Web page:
Sports are part-and-parcel with those warm-fuzzies, riding in Santa’s sidecar on the way to holiday joyland. When you think about it, all sports fans associate the holidays with watching sports in one way or another. But to what extent do we view sports as the reason for the season? Do we anticipate these holidays for the actual celebrations they’re meant to revisit, or do we see holidays primarily as vessels for special sporting events?
Are you looking for a gift to give yourself this year, or for someone else to give to you? Or are you looking for the perfect gift for the Tattered Pennant fan in your family? Whether you celebrate Hanukkah, Christmas, Kwanzaa, or plain old Festivus, we’ve got you covered this year. Don’t miss out on these awesome gifts—get your shopping done early! (FYI, we don’t have any promotional relationships with these vendors.)
PAGES: Jim Ross and Paul O’Brien, Slobberknocker: My Life in Wrestling
For those of you with loved ones needing a new podcast, think about this nearly 11-hour audiobook just released last month. Ross’ memoir of his career as pro wrestling’s equivalent to Vin Scully should be an interesting listen. Even if you don’t like wrestling, this book should be interesting for a number of reasons. Ross—one of the lead World Wrestling Entertainment announcers for over twenty years—grew up deep in the heart of Oklahoma, where his first love was football. He played center for his high school football team, and did some college radio announcing before his wrestling days began. Still a big college football fan, Ross did some commentary for Fox Sports while on hiatus from the WWE a few years ago. If you love wrestling, football, the Plains, and barbeque sauce, you’ll like Slobberknocker.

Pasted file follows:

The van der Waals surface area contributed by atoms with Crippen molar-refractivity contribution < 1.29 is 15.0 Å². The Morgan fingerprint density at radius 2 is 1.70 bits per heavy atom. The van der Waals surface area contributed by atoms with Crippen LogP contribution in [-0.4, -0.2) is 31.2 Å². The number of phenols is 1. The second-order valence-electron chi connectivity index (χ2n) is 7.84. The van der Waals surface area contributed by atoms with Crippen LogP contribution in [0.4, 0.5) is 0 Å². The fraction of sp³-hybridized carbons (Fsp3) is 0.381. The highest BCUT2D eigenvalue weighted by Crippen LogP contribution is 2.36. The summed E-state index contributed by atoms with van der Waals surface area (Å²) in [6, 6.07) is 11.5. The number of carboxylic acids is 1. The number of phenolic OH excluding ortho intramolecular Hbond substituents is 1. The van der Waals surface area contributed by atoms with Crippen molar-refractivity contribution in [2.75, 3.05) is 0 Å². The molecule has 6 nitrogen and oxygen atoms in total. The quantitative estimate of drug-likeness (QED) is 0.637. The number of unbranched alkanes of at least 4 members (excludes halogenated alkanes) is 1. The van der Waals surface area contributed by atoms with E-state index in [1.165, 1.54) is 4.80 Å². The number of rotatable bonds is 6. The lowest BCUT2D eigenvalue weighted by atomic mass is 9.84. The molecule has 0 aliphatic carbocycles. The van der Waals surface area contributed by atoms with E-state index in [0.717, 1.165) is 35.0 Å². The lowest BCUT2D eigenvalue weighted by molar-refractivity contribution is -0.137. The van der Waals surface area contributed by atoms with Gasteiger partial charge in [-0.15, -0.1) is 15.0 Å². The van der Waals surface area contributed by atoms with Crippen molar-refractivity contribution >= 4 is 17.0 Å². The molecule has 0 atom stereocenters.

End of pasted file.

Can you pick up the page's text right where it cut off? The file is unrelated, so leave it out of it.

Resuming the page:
by Keith Aksel
Americans expect their opinions to matter. They vote, protest, and clamor for reform on every topic imaginable, all tied to a larger shared experience with democracy. As the world’s most prominent democracy, and the product of the first successful democratic revolution, the United States provides a key example of how participatory government changes its population. Over the years, Americans have questioned their government like no other people on earth, which is kind of the point of the institution of democracy to begin with.